At the Roots of Enlightenment, Part III

At the end of the next seven days, the Enlightened One moved from the root of the Ajapāla Nigrodha to the root of the Mucalinda Tree.

A great storm arose, out of season, with seven days of wind, cold rain, and gloom.  Mucalinda, the royal nāga serpent, wrapped the Blessed One seven times with his coils, covered the Blessed One with his great hood, and thought, “Let the Blessed One feel no cold or heat or touch of gadflies, gnats, wind, sun and creeping things.”

At the end of seven days, Mucalinda saw the storm had cleared, unwrapped himself from around the Blessed One’s body, and made his form vanish and appeared in the form of a brahman youth, standing before the Blessed One with hands raised in reverence.

Knowing the meaning of this, the Blessed One uttered this exclamation:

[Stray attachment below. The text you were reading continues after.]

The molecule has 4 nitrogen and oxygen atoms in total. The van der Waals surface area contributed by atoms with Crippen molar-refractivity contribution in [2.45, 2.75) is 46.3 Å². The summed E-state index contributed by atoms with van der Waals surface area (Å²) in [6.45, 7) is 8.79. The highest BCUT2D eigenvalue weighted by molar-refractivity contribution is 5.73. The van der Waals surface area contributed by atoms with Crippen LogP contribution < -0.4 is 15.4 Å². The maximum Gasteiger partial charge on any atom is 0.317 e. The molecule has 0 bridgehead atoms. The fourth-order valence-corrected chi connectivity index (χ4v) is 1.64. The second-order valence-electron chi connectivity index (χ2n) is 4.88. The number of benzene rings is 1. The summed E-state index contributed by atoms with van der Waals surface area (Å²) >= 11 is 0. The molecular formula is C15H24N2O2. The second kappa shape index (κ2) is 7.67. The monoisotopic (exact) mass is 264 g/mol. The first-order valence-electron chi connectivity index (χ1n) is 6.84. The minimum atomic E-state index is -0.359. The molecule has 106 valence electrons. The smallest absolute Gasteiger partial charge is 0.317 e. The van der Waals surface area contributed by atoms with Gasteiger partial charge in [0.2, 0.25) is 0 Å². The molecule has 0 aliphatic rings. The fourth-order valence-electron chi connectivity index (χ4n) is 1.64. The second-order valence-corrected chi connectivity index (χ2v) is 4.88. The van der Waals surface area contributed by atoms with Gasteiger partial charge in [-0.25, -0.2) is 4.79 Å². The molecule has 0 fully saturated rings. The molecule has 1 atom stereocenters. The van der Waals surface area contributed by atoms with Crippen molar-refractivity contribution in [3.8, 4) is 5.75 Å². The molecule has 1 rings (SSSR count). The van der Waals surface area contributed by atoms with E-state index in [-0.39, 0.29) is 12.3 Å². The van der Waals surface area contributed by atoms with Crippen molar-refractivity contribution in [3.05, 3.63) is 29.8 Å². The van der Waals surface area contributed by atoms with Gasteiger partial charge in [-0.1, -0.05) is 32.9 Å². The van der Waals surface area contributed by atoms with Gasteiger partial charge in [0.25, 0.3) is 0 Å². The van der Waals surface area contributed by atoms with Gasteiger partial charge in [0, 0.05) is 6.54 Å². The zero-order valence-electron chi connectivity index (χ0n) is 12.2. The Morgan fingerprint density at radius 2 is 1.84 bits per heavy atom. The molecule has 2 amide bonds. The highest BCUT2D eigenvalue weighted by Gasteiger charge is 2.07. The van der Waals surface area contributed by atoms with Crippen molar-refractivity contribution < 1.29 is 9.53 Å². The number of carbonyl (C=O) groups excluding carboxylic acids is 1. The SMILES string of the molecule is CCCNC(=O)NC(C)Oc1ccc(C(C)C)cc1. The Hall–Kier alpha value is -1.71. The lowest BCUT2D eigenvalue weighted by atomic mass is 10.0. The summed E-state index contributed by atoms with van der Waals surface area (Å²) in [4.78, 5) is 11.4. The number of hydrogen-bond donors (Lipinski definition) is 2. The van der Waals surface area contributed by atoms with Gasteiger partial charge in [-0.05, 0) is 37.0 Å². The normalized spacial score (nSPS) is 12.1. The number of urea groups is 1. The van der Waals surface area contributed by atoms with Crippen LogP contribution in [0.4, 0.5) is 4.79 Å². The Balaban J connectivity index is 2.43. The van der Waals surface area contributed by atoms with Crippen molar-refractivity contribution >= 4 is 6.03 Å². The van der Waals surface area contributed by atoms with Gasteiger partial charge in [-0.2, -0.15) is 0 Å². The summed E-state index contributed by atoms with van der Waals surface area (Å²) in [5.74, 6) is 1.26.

Seclusion is happiness for one contented,
By whom Dhamma is learnt, and who has seen,
And friendliness towards the world is happiness
For [one] who is forbearing with living beings.
Disinterest in the world is happiness
For [one] that has surmounted sense desires.
But to be rid of the conceit ‘I am’ –
That is the greatest happiness of all.

(Note: This entry is a paraphrase of Bhikkhu Nānamoli’s The Life of the Buddha, pages 33 – 34.  I have switched gendered pronouns to genderless ones, from ‘him’ to ‘one’, where it did not seem to disturb the meaning of the text.  These are marked with brackets.  Yet another example of translation, interpretation, and the intersection of these with practice at work!)

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1 thought on “At the Roots of Enlightenment, Part III”

  1. This is really a wonderful passage, describing as it does the life of spacious wisdom.

    Of course, the word “disinterest” does not seem to support the great bodhisattva intention of profound, compassionate interest in the world’s suffering. Another translation issue, I suspect.

    I love the last two lines – wow, how powerful!

    Thank you!

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